Assay of somatomedin C by cartridge extraction prior to radioimmunoassay with antiserum developed against synthetic somatomedin C

Chih Kao Pai Chih Kao, K. Tateishi, C. F. Abboud, D. Zimmerman, R. V. Randall, Hao Li Choh Hao Li

Research output: Contribution to journalArticlepeer-review

10 Scopus citations

Abstract

The whole molecule of human somatomedin C (SM-C) prepared by the total synthesis method was used as an antigen to produce an antiserum for a radioimmunoassay. Since plasma proteins that bind SM-C interfere with the assay, a method was developed that uses acid dissociation followed by C-2 cartridge extraction to strip SM-C from its binding proteins before assay. This assay has no cross-reactivity with human proinsulin or insulin-like growth factor II (IGF-II). The SM-C values in 339 normal subjects showed age-dependence, increasing from childhood to a peak at age 14 to 16 years and decreasing sharply before adulthood. In adults, the SM-C values decreased gradually with age. All 13 patients with acromegaly who were tested had an increased SM-C value, with no overlap with the normal range. The 12 patients with prolactinoma but non-growth-hormone-producing pituitary tumor had no increase in SM-C. Two children with pituitary deficiency had low SM-C values; one of these children received growth hormone therapy, and his SM-C value increased from undetectable to normal. By three weeks after discontinuation of the therapy, his SM-C value was again undetectable. Of 20 children with short stature and constitutional delay of growth and development, SM-C was below normal in 70 percent and normal in 30 percent. Two patients with malnutrition had below-normal SM-C values.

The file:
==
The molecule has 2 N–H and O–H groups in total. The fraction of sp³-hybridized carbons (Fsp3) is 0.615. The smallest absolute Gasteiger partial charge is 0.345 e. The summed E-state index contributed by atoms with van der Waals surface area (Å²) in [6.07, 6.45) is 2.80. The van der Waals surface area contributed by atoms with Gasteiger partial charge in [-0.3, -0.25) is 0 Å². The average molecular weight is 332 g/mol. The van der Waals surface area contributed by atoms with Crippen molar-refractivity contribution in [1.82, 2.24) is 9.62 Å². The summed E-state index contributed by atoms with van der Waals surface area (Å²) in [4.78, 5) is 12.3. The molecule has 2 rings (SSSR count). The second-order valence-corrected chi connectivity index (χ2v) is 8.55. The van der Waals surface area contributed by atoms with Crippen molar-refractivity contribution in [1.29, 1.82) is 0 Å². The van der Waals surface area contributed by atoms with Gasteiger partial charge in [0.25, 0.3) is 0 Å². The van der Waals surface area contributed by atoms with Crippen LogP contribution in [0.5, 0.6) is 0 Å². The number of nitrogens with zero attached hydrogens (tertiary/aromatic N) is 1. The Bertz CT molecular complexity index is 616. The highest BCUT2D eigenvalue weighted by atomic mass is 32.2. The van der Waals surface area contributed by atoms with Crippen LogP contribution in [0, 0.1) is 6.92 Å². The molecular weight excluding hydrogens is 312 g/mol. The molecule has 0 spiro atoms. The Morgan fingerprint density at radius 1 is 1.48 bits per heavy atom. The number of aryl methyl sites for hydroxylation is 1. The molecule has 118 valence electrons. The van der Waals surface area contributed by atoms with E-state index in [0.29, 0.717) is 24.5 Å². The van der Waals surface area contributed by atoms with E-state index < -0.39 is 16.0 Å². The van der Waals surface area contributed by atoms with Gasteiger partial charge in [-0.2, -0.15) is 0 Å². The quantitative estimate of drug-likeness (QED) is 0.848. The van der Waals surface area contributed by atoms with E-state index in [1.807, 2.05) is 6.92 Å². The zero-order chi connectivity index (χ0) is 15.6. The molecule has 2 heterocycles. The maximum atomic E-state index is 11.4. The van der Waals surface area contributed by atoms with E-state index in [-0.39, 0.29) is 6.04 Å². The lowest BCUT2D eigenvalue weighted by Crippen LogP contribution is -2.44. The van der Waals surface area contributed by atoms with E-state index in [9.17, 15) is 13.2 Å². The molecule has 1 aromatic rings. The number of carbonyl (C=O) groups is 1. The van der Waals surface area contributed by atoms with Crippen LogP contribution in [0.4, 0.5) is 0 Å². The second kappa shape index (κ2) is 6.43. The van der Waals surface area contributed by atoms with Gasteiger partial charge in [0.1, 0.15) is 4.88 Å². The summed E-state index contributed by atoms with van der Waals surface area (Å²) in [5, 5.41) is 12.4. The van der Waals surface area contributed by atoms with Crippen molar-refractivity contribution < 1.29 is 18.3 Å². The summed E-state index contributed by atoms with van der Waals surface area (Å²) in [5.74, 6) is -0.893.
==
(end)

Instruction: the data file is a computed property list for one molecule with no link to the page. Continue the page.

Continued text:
Original languageEnglish (US)
Pages (from-to)120-130
Number of pages11
JournalAnnals of Clinical and Laboratory Science
Volume18
Issue number2
StatePublished - Jan 1 1988

ASJC Scopus subject areas

  • Microbiology
  • Immunology and Allergy
  • Pathology and Forensic Medicine
  • Immunology
  • Molecular Biology
  • Hematology
  • Clinical Biochemistry
  • Medical Laboratory Technology

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